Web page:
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ISSN : 1225-0171(Print)
ISSN : 2287-545X(Online)
Korean Journal of Applied Entomology Vol.58 No.4 pp.341-345
DOI : https://doi.org/10.5656/KSAE.2019.11.0.051

A New Disinfestation Approach Against Some Greenhouse Pests Using Ethyl Formate Fumigation

Tae-Hyung Kwon, In-Hong Jeong1, Byung-Ho Lee#x002A;*, Chung Gyoo Park*
Institute of Life Science/ Division of Applied Life Science (BK21+ Program), Gyeongsang National University, Jjnju 52828, Korea
1Division of Crop Protection, National Institute of Agricultural Sciences, RDA, Wanju 55365, Korea
Corresponding author:insectpark1@daum.net
Co-Corresponding author:byungholee@hotmail.com
October 20, 2019 November 14, 2019 November 22, 2019

Abstract


Ethyl formate (EF) is a rapid kill, environmentally safe, and low mammalian toxicity fumigant, registered to disinfest quarantine insect pests from imported agricultural products. A new concept for controlling insect pests of agricultural crops was tested in a fumigation chamber with EF. Control efficacy of and phyto-toxicity due to EF fumigation were evaluated against four pests (Thrips palmi, Bemisia tabaci, Myzus persicae, and Tetranychus urticae) and on seedlings of four fruit vegetables (FVs; yellow melon, cucumber, tomato, and pepper). Ethyl formate fumigation at a dose of 1.5 g m-3 for 12 h produced >93.3% mortality in T. palmi, B. tabaci, and M. persicae. However, T. urticae was tolerant to fumigation, showing only 20% mortality at 2.0 g m-3. In terms of concentration × time (CT) products, at least 8.9 g·h m-3 CT at 20 ± 1.5°C was needed to achieve > 90% mortality against the three susceptible insect pests. Fumigation at 1.5 g m-3 for 12 h caused no phyto-toxicity to any of the four FV seedlings. Ethyl formate application, as a new disinfestation method in greenhouses, could be an alternative to reduce the use of conventional insecticides. However, further studies are needed to determine the efficacy of this method at different pest developmental stages and in different greenhouse environments. Additionally, research is needed to elucidate the phyto-toxicity of EF application at different growing stages of a wide variety of crops.



훈증제 에틸포메이트를 이용한 몇 가지 시설하우스 해충에 대한 새로운 방제 전략

권 태형, 정 인홍1, 이 병호#x002A;*, 박 정규*
경상대학교 생명과학연구원/ 응용생명과학부(BK21+ Program)
1농촌진흥청 국립농업과학원 농산물안전성부 작물보호과

초록


에틸포메이트는 살충 효과가 빠르고 환경에 무해하며 특히 인축독성이 낮아 검역용 훈증제로 등록되어 있다. 이러한 에틸포메이트를 이용하 여 훈증 챔버 (0.275 m3) 내에서 4종의 농업 해충 (오이총채벌레, 담배가루이, 복숭아혹진딧물, 점박이응애)과 4종의 작물 (참외, 오이, 토마토, 고 추) 유묘기를 대상으로 12시간 훈증 처리하여 약효와 약해를 평가하였다. 에틸포메이트 1.5 g/m3의 약량으로 12시간 훈증 했을 때 담배가루이와 복숭아혹진딧물은 93.3% 이상의 높은 살충력를 나타내었으나, 점박이응애는 2.0 g/m3 약량에서도 20% 미만의 낮은 살충력을 나타내었다. 그리 고 에틸포메이트의 CT값(농도ⅹ시간)이 훈증 처리 온도 20 ± 1.5°C에서 8.9 g·h/m3 이상일 때 점박이응애를 제외한 나머지 3종의 해충에 대해서 90% 이상의 살충 효과를 얻을 수 있었다. 에틸포메이트 1.5 g/m3의 약량으로 상기 4작물을 12시간 훈증했을 때 약해 증상은 나타나지 않았다. 따라 서 에틸포메이트 훈증기술은 시설 내 해충방제를 위한 새로운 방식이 될 수 있으며 관행적인 살충제의 사용을 줄일 수 있을 것으로 생각된다. 그러나 해충의 충태별, 작물의 생육 시기별 에틸포메이트 약효 및 약해에 대한 많은 연구가 이루어져야 할 것으로 생각된다.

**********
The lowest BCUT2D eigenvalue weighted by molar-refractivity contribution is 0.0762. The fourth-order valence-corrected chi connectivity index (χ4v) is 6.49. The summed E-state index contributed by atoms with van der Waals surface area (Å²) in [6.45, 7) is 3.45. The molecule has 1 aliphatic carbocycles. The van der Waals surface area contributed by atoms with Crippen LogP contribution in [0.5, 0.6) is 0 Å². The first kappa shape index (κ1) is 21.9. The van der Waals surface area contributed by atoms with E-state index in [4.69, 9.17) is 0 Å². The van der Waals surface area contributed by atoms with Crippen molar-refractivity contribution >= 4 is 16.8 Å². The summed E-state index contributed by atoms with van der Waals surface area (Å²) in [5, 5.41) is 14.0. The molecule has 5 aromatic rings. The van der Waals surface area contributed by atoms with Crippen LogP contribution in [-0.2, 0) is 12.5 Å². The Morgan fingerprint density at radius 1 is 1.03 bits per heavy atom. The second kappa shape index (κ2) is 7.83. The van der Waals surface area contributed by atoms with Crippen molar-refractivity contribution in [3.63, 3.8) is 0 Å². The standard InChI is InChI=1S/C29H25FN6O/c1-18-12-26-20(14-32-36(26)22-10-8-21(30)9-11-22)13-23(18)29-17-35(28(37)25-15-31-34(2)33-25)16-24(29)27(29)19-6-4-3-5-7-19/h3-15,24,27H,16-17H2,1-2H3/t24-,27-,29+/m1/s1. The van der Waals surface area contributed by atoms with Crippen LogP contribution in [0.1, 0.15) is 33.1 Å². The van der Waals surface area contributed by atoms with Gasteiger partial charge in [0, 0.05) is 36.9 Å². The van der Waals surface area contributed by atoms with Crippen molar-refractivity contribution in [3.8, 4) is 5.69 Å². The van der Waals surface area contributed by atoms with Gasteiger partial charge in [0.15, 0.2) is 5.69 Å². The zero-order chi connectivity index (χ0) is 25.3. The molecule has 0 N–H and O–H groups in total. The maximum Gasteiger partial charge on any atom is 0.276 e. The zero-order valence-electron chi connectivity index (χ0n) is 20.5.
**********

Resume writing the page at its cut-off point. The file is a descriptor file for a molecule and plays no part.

The total area under fruit vegetable (FV) cultivation in Korea is 49,270 ha, of which 78% (38,623 ha) is occupied by greenhouses. The top four Korean FVs are yellow melon, cucumber, tomato, and pepper, up to 45% of which are grown in greenhouses (MAFRA, 2018). However, controlling insect pests is more complicated in greenhouse cultivation than in outdoor stable environments because of the rapid development of insecticide resistance and frequent resurgences (Douglas, 2018).

    The most common but hard-to-control insect and mite pests in greenhouse cultivation are palm thrips (Thrips palmi; Thysanoptera: Thripidae), sweet potato whitefly (Bemisia tabaci; Hemiptera: Aleyrodidae), cotton aphids (Myzus pericae; Hemiptera: Aphididae), and two-spotted spider mites (Tetranychus urticae; Trombidiformes: Tetranychidae). The damage caused by these pests in greenhouses is continuously increasing (Bass et al., 2015). Pest control in greenhouses relies primarily on the application of conventional insecticides or acaricides, but their repeated use has induced resistance against these pesticides (Bao et al., 2014, Hamada et al., 2019). Pesticide application in greenhouses is restricted during the fertilization season in order to protect pollinators such as honey bees. Pesticide use is further limited owing to the established maximum residue limits (MRLs) of the registered pesticides, and due to the recent enforcement of the positive list system (PLS), which allows residues of 0.01 ppm for unregistered pesticides (MFDS, 2019). Owing to these reasons, new approaches to insect pest management in greenhouses are needed for pesticide residue-free farming of FVs.

    Fumigation is an inevitable and important pest control method, particularly in quarantine situations, which involves the release of gaseous fumigants into the air in a confined space (Rajendran, 2004). Fumigation is a common process in which relatively high doses of toxic gases, such as methyl bromide (MB), are used to meet quarantine guidelines that demand a proven efficacy (>99.9996%) at targeting quarantine pests (Couey and Chew, 1986). However, MB is being phased-out because of its ozone-depleting characteristics and its acute and chronic inhalation toxicity in the workplace.